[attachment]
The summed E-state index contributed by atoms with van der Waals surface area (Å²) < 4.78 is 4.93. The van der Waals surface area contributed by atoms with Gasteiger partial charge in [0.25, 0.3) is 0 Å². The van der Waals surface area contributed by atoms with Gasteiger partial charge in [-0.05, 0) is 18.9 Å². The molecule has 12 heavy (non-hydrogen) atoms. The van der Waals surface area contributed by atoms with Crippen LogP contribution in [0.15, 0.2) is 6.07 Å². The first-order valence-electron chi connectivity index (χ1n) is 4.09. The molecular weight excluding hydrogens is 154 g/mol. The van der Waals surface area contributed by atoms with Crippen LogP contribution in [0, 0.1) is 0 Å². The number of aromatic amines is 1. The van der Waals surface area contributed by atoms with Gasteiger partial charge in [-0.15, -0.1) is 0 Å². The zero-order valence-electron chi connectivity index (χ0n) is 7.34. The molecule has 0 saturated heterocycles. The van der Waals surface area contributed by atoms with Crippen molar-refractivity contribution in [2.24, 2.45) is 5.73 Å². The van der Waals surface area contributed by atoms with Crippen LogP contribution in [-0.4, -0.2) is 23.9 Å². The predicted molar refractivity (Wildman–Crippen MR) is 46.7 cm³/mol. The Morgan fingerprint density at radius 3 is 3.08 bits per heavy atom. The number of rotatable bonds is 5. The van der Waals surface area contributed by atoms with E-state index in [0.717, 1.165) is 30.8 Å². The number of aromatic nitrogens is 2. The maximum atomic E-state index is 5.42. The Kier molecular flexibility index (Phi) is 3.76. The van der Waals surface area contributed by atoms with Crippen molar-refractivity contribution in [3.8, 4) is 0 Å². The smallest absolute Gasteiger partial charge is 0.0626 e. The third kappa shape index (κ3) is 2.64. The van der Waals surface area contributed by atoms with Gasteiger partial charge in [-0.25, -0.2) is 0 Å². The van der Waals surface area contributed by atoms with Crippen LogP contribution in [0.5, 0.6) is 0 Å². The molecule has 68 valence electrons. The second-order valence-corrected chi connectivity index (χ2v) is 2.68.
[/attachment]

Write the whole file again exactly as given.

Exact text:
The summed E-state index contributed by atoms with van der Waals surface area (Å²) < 4.78 is 4.93. The van der Waals surface area contributed by atoms with Gasteiger partial charge in [0.25, 0.3) is 0 Å². The van der Waals surface area contributed by atoms with Gasteiger partial charge in [-0.05, 0) is 18.9 Å². The molecule has 12 heavy (non-hydrogen) atoms. The van der Waals surface area contributed by atoms with Crippen LogP contribution in [0.15, 0.2) is 6.07 Å². The first-order valence-electron chi connectivity index (χ1n) is 4.09. The molecular weight excluding hydrogens is 154 g/mol. The van der Waals surface area contributed by atoms with Crippen LogP contribution in [0, 0.1) is 0 Å². The number of aromatic amines is 1. The van der Waals surface area contributed by atoms with Gasteiger partial charge in [-0.15, -0.1) is 0 Å². The zero-order valence-electron chi connectivity index (χ0n) is 7.34. The molecule has 0 saturated heterocycles. The van der Waals surface area contributed by atoms with Crippen molar-refractivity contribution in [2.24, 2.45) is 5.73 Å². The van der Waals surface area contributed by atoms with Crippen LogP contribution in [-0.4, -0.2) is 23.9 Å². The predicted molar refractivity (Wildman–Crippen MR) is 46.7 cm³/mol. The Morgan fingerprint density at radius 3 is 3.08 bits per heavy atom. The number of rotatable bonds is 5. The van der Waals surface area contributed by atoms with E-state index in [0.717, 1.165) is 30.8 Å². The number of aromatic nitrogens is 2. The maximum atomic E-state index is 5.42. The Kier molecular flexibility index (Phi) is 3.76. The van der Waals surface area contributed by atoms with Crippen molar-refractivity contribution in [3.8, 4) is 0 Å². The smallest absolute Gasteiger partial charge is 0.0626 e. The third kappa shape index (κ3) is 2.64. The van der Waals surface area contributed by atoms with Gasteiger partial charge in [-0.25, -0.2) is 0 Å². The van der Waals surface area contributed by atoms with Crippen LogP contribution in [0.5, 0.6) is 0 Å². The molecule has 68 valence electrons. The second-order valence-corrected chi connectivity index (χ2v) is 2.68.